Ward Melville's Kiki Liu, right, goes up against Great Neck South's...

Ward Melville's Kiki Liu, right, goes up against Great Neck South's Kira Nguyen in a foil match during the Long Island boys and girls fencing championships on Wednesday, Feb. 14, 2024 at Brentwood. Credit: George A Faella

Tip your head and tap your weapons. Great Neck South boys and girls teams are Long Island champions, the first time both teams have done so in the same season.

Great Neck South girls fencing defeated Ward Melville, 14-12, at Brentwood High School Wednesday evening in the Long Island Championship. Across Ross Gymnasium the boys team beat Newfield, 14-11, as the Rebels took its crown back after its 2021-22 title.

“They are so hard-working and dedicated,” girls coach Catie Sagevick said. “With those elements and with the connections they all made, it becomes a family. It becomes more than just win-loss. It becomes tradition.”

Great Neck South’s girls team fell behind 8-4 in the match, but that’s where the Rebels’ resiliency showed. The team responded with seven consecutive victories on the strip.

Sagevick made a crucial pre-planned substitution in the second round, something that paid off in a regular-season match against Syosset in December. Senior captain Kira Nguyen participated in foil rather than her normal epee, which led her to beat one of Ward Melville’s best fencers Kiki Liu, 5-3 before delivering the same score against Victoria Lachko.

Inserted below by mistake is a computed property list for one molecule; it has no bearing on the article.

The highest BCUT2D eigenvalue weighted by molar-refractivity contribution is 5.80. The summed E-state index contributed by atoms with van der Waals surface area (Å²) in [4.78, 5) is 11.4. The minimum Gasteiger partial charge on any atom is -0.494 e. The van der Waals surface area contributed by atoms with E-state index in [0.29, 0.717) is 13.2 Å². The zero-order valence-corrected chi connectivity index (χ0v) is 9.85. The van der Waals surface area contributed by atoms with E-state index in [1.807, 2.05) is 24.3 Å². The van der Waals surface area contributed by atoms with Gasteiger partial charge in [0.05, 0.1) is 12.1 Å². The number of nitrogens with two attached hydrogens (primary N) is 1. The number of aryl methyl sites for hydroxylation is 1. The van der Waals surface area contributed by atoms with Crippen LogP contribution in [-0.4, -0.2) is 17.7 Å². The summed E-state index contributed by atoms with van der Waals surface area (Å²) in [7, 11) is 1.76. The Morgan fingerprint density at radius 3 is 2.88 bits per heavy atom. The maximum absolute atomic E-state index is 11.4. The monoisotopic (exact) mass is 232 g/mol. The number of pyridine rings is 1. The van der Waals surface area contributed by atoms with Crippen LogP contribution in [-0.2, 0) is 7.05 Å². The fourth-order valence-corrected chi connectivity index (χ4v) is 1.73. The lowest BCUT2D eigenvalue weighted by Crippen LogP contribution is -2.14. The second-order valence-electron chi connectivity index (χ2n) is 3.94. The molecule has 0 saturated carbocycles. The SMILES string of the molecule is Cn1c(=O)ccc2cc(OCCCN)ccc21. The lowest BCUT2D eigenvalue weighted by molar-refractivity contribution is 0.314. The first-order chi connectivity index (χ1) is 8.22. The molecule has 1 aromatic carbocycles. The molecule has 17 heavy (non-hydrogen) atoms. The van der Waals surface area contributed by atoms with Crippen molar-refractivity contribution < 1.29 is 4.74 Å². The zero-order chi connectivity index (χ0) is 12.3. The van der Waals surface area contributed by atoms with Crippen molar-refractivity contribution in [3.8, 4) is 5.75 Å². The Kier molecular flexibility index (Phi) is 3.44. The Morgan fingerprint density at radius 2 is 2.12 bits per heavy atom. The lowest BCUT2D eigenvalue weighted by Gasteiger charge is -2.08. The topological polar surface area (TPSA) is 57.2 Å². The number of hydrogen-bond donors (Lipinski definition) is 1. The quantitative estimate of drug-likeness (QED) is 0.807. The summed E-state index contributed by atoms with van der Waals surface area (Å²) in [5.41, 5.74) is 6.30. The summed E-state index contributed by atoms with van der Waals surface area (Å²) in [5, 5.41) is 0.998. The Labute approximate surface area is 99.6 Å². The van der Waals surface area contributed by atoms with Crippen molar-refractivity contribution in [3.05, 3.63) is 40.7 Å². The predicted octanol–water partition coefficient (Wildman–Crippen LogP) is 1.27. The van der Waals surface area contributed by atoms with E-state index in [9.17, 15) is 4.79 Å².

“We have a strong epee squad,” Sagevick said. “And Kira said, ‘I want to do what’s best for the team, and I think I can help in foil.’”

It came down to the epee team to close out the win. With a final touch, sophomore Ashley Nguyen sent her team into a frenzy of cheers and embraces as the Rebels won after two second-place finishes to Commack over the last two seasons.

“I was just really excited,” Ashley Nguyen said. “With all the morale and people boosting me, it was really great.”

Just under 11 minutes earlier the boys team unleashed a similar reaction when Amir Karimov defeated Newfield’s Misha Radovic, 5-3, helping the Rebels claim a 4-3 advantage in epee.

Newfield fought hard to get back in the match — the Wolverines went 6-3 in the second round — but Great Neck South won four straight bouts to seal the win. The Rebels won eight of their nine foil bouts, helped by 3-0 days by senior Jun Ahn and junior Dylan Kim.

Kim said he didn’t fence as much as a freshman when the Rebels last won the championship, so being a main part of the team’s success meant even more to the junior.

“This year, being on the strip, it’s such an adrenaline rush,” Kim said.

There was no denying the satisfaction coach Josh Baravarian felt at returning atop Long Island after coming one game short in the 2022-23 Nassau championship.

“It feels right,” Baravarian said. “We put in so much time and so much work, and the kids are so dedicated. It’s just very rewarding to be here again and pull it out.”

“We actually just made history,” Kim said. “This is one for the books.”

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